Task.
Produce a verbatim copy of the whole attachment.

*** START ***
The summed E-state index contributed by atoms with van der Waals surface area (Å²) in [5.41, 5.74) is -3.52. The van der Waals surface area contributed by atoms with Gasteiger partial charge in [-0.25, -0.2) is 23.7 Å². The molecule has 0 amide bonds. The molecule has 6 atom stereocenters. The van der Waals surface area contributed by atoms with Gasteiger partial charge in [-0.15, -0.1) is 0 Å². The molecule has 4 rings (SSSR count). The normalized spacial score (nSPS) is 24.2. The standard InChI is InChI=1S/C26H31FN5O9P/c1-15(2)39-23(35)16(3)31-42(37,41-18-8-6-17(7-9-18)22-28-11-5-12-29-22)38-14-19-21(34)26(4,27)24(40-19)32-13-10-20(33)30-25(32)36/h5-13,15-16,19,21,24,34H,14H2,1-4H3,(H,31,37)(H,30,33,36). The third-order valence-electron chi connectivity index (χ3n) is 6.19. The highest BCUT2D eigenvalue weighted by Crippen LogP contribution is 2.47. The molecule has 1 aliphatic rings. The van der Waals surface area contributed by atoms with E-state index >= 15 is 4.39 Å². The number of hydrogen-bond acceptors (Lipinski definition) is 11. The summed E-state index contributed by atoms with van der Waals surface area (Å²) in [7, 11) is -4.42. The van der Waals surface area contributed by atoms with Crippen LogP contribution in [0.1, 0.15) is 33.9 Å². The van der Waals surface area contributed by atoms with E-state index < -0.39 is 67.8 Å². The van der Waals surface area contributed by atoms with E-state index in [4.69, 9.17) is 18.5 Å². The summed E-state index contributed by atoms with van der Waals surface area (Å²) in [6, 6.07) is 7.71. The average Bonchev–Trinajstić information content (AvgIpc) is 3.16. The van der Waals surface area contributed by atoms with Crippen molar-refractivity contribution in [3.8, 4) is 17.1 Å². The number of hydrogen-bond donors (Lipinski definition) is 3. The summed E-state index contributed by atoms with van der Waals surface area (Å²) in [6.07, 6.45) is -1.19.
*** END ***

The summed E-state index contributed by atoms with van der Waals surface area (Å²) in [5.41, 5.74) is -3.52. The van der Waals surface area contributed by atoms with Gasteiger partial charge in [-0.25, -0.2) is 23.7 Å². The molecule has 0 amide bonds. The molecule has 6 atom stereocenters. The van der Waals surface area contributed by atoms with Gasteiger partial charge in [-0.15, -0.1) is 0 Å². The molecule has 4 rings (SSSR count). The normalized spacial score (nSPS) is 24.2. The standard InChI is InChI=1S/C26H31FN5O9P/c1-15(2)39-23(35)16(3)31-42(37,41-18-8-6-17(7-9-18)22-28-11-5-12-29-22)38-14-19-21(34)26(4,27)24(40-19)32-13-10-20(33)30-25(32)36/h5-13,15-16,19,21,24,34H,14H2,1-4H3,(H,31,37)(H,30,33,36). The third-order valence-electron chi connectivity index (χ3n) is 6.19. The highest BCUT2D eigenvalue weighted by Crippen LogP contribution is 2.47. The molecule has 1 aliphatic rings. The van der Waals surface area contributed by atoms with E-state index >= 15 is 4.39 Å². The number of hydrogen-bond acceptors (Lipinski definition) is 11. The summed E-state index contributed by atoms with van der Waals surface area (Å²) in [7, 11) is -4.42. The van der Waals surface area contributed by atoms with Crippen LogP contribution in [0.1, 0.15) is 33.9 Å². The van der Waals surface area contributed by atoms with E-state index < -0.39 is 67.8 Å². The van der Waals surface area contributed by atoms with E-state index in [4.69, 9.17) is 18.5 Å². The summed E-state index contributed by atoms with van der Waals surface area (Å²) in [6, 6.07) is 7.71. The average Bonchev–Trinajstić information content (AvgIpc) is 3.16. The van der Waals surface area contributed by atoms with Crippen molar-refractivity contribution in [3.8, 4) is 17.1 Å². The number of hydrogen-bond donors (Lipinski definition) is 3. The summed E-state index contributed by atoms with van der Waals surface area (Å²) in [6.07, 6.45) is -1.19.